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A psychiatrist, desperate for money to keep his faltering practice running, makes a deal with a spy to hide a mysterious person in his clinic in return for a million francs. As soon as the deal is struck his place is overrun by spies from both East and West, all in search of a renegade nuclear scientist. The psychiatrist's own sanity starts to break down as he submitted to unmitigated surveillance and deception. Written by
Magnificent bizarre suspense film by the French Hitchcock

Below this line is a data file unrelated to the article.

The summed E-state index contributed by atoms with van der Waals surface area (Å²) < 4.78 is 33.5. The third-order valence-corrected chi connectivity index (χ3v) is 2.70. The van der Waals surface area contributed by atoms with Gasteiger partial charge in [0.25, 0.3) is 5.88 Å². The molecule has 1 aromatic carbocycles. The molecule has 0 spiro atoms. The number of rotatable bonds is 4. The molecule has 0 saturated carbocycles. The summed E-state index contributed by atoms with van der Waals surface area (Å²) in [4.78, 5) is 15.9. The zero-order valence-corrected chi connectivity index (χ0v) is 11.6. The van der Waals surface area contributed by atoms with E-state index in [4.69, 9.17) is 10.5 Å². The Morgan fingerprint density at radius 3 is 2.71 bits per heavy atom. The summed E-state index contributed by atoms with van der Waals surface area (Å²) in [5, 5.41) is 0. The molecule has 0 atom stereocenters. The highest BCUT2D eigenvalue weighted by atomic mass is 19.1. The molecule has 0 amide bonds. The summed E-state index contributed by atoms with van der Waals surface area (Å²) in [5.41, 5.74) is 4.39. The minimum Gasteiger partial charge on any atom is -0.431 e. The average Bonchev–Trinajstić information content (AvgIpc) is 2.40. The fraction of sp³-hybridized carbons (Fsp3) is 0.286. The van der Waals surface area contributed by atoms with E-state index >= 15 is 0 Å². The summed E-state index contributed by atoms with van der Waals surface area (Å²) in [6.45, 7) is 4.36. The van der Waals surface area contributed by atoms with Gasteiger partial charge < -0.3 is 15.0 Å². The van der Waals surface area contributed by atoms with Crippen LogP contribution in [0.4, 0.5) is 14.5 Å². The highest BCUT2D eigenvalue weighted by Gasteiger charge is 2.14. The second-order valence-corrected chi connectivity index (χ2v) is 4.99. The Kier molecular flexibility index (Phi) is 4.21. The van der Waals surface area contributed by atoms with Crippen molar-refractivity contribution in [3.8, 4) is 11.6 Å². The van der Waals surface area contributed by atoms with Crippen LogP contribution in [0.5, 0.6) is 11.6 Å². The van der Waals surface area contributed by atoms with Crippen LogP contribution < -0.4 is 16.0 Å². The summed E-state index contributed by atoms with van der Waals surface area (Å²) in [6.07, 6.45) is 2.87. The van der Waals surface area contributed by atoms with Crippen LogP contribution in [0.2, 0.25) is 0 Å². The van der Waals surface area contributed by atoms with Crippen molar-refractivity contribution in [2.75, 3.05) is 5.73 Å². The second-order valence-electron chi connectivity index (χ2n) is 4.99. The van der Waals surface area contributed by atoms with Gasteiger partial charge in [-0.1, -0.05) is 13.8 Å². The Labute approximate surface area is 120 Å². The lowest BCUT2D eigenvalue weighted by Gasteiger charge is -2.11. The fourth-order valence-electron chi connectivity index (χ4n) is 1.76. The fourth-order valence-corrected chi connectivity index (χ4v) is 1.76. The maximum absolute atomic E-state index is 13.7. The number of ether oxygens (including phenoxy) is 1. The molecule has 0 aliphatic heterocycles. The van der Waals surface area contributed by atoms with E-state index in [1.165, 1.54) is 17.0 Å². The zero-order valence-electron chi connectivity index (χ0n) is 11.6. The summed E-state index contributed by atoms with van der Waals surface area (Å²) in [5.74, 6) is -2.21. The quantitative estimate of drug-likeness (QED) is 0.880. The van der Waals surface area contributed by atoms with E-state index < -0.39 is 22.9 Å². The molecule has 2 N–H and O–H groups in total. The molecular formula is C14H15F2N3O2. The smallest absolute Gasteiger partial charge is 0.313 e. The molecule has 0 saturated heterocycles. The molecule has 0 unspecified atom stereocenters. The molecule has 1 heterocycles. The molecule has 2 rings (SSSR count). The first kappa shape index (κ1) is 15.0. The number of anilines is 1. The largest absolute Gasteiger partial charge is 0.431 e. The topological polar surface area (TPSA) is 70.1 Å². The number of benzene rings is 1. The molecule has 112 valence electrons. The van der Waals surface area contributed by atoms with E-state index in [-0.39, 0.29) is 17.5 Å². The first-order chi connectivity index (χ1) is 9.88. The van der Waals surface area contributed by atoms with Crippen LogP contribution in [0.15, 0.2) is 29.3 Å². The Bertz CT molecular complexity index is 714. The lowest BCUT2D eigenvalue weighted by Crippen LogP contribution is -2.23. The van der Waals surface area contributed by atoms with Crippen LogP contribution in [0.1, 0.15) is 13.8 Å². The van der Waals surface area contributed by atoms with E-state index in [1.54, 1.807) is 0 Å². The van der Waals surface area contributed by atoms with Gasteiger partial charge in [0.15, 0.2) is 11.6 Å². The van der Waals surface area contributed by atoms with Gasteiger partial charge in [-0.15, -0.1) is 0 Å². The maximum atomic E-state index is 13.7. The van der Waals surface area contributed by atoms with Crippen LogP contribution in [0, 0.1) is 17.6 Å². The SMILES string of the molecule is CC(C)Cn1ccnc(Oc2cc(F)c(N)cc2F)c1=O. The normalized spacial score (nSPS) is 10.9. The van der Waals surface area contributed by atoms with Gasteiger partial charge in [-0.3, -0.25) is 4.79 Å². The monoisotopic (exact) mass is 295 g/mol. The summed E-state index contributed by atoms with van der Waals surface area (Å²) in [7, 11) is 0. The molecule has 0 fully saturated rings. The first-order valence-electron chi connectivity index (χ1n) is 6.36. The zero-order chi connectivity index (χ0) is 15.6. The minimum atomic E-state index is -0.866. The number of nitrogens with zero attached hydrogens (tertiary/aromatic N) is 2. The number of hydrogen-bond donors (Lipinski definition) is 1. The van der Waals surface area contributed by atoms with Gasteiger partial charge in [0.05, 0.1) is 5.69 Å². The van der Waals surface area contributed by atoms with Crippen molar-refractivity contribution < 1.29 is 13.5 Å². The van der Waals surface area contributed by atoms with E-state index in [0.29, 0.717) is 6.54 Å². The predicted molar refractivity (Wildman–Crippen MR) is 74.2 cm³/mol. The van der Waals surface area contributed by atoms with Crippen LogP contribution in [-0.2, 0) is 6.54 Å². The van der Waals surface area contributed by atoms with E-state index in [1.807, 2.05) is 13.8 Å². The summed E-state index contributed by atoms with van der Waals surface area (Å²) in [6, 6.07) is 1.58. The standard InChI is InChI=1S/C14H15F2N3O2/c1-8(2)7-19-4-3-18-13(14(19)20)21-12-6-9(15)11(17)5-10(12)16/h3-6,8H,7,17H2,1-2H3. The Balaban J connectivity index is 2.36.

This intense study of suspicion and intrigue is devoted to the theme of 'whom can you trust?', with the answer being 'no one'. Henri-Georges Clouzot was a true master of suspense, known as 'the French Hitchcock', and he decided here to study spies in the way that an entomologist studies beetles, watching them scurry and turn over on their backs and die. Here, numerous people lie sweating in bed, many of them die, and all are betraying one another. They scurry around as if they smell something, and maybe they do, but often it is poison. One fires bullets through a door at an unknown enemy, several kill their deputies or assistants or proteges, and everyone is nervous. The Russians and the Americans both want to kill a physicist who knows too much. All of this comes to roost in a dilapidated rotting psychiatric asylum with only two patients, one mute woman played by Clouzot's wife Vera, giving one of the most powerful performances in the film without saying anything. The central character, superbly harried and worried and greedily noble, is played by Gerard Sety, to perfection. One minute he is grabbing a million, the next he is giving it away to save the world. Martita Hunt (Miss Havisham in David Lean's 'Great Expectations') is so creepy you will have no hair left on the back of your neck at the end of the film. O. E. Hasse is wonderful in a small but crucial part. Kurt Jurgens is powerful, massive, behind his sunglasses which he wears indoors as either a prisoner or a patient, one is for long not sure which. Peter Ustinov is sinister and menacing, not to be trifled with, always in an overcoat and greasily bearded. Sam Jaffe and Paul Carpenter are eerie and menacing, while vacillating between being heroes and villains: which is trying to kill which? Who is good? Who is bad? What is really going on? The complexities are so intricate, and the betrayals so compulsive that one realizes this is not just a thriller, it is a scientific study of just what its title says: 'spies', those deeply psychologically disturbed people whose sole restless compulsion is to search and betray. What a dark, fascinating, eerily photographed film, absolutely glistening with deceit in a kind of perennial dusk.
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